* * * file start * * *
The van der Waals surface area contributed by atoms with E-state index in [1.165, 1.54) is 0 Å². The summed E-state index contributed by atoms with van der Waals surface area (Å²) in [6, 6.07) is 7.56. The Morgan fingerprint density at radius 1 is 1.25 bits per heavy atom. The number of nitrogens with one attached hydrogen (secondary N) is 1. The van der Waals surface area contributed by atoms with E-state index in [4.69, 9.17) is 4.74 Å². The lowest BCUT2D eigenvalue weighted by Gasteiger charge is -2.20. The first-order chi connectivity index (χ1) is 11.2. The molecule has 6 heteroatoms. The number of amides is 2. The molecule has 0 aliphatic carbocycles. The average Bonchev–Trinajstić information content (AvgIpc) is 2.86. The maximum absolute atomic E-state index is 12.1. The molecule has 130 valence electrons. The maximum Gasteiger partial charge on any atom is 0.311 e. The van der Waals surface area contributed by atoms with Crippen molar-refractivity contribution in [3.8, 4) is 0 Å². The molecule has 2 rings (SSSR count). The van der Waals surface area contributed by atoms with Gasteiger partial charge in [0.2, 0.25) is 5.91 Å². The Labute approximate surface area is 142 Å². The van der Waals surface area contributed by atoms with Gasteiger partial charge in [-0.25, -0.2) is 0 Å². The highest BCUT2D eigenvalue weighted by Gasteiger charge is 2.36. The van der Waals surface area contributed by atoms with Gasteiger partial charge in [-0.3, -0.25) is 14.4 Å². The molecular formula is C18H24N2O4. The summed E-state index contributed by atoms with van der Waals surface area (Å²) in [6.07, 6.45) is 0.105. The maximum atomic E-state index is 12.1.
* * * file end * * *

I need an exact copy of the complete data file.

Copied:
The van der Waals surface area contributed by atoms with E-state index in [1.165, 1.54) is 0 Å². The summed E-state index contributed by atoms with van der Waals surface area (Å²) in [6, 6.07) is 7.56. The Morgan fingerprint density at radius 1 is 1.25 bits per heavy atom. The number of nitrogens with one attached hydrogen (secondary N) is 1. The van der Waals surface area contributed by atoms with E-state index in [4.69, 9.17) is 4.74 Å². The lowest BCUT2D eigenvalue weighted by Gasteiger charge is -2.20. The first-order chi connectivity index (χ1) is 11.2. The molecule has 6 heteroatoms. The number of amides is 2. The molecule has 0 aliphatic carbocycles. The average Bonchev–Trinajstić information content (AvgIpc) is 2.86. The maximum absolute atomic E-state index is 12.1. The molecule has 130 valence electrons. The maximum Gasteiger partial charge on any atom is 0.311 e. The van der Waals surface area contributed by atoms with Crippen molar-refractivity contribution in [3.8, 4) is 0 Å². The molecule has 2 rings (SSSR count). The van der Waals surface area contributed by atoms with Gasteiger partial charge in [0.2, 0.25) is 5.91 Å². The Labute approximate surface area is 142 Å². The van der Waals surface area contributed by atoms with Gasteiger partial charge in [-0.25, -0.2) is 0 Å². The highest BCUT2D eigenvalue weighted by Gasteiger charge is 2.36. The van der Waals surface area contributed by atoms with Gasteiger partial charge in [-0.3, -0.25) is 14.4 Å². The molecular formula is C18H24N2O4. The summed E-state index contributed by atoms with van der Waals surface area (Å²) in [6.07, 6.45) is 0.105. The maximum atomic E-state index is 12.1.